Stabilized microbubble (ultrasound contrast agent) introduction can effectively reduce the propagated energy required to produce tissue damage in vivo. Acoustic parameter adjustment can also produce therapeutic gains. We found that exposures containing multiple, short duration pulses produced more tissue damage than single, CW exposures of the same amplitude and propagated energy, both with and without contrast agent. We suspect the increased tissue damage resulted from the initiation of cavitation and maintenance of a highly dynamic microbubble population during insonation. Results suggest that active adjustment of acoustic parameters may make cavitation more controllable.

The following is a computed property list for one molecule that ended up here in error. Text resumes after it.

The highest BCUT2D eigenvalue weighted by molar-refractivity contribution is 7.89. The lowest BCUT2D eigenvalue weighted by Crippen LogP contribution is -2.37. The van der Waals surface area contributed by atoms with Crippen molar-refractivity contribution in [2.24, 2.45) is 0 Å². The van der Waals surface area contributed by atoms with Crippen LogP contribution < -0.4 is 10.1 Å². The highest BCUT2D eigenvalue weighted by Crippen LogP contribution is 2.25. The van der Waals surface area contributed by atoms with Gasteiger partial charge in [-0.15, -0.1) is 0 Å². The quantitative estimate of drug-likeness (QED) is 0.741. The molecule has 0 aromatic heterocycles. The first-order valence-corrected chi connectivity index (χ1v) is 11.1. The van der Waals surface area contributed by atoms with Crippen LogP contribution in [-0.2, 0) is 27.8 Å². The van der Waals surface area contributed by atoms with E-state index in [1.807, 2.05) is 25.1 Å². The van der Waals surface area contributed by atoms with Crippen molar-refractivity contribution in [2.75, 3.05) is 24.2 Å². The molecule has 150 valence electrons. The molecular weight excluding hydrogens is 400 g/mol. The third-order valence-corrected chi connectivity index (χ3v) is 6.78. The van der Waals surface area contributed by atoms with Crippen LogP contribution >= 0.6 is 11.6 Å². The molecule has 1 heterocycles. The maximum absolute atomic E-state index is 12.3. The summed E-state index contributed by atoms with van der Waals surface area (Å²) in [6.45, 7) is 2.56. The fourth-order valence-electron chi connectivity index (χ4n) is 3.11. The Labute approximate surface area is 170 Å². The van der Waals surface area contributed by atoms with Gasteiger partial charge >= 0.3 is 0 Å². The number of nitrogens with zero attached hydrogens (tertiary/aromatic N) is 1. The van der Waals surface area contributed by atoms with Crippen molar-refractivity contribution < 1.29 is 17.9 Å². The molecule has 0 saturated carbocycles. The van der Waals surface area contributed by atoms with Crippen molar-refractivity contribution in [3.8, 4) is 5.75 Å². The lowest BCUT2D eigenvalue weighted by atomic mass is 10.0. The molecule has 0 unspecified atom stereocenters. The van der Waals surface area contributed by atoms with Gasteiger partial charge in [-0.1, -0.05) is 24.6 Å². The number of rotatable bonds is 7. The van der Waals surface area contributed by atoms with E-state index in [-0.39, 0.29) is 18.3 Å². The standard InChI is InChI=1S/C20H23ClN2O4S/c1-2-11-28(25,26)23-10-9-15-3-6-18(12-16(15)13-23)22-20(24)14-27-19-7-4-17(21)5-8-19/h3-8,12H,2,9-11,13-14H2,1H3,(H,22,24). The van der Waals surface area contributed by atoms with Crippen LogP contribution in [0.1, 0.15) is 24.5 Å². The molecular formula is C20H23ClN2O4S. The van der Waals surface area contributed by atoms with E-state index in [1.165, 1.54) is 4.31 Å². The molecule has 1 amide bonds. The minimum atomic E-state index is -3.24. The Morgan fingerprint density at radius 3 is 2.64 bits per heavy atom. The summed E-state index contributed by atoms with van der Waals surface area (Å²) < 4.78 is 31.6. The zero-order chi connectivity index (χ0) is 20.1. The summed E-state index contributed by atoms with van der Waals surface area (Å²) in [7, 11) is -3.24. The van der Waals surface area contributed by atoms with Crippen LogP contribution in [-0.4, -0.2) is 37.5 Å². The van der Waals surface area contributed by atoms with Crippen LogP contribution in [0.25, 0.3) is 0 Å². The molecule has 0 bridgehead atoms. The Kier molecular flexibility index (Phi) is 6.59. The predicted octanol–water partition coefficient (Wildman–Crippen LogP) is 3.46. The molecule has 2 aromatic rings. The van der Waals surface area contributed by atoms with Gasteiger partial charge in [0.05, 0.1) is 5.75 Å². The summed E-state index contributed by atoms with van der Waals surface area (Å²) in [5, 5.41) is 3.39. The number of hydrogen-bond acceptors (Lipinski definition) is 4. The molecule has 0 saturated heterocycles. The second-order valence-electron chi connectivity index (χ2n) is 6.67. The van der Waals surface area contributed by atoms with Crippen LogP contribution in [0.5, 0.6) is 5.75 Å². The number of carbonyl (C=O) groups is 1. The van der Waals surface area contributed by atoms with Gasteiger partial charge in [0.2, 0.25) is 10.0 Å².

All Science Journal Classification (ASJC) codes
- Acoustics and Ultrasonics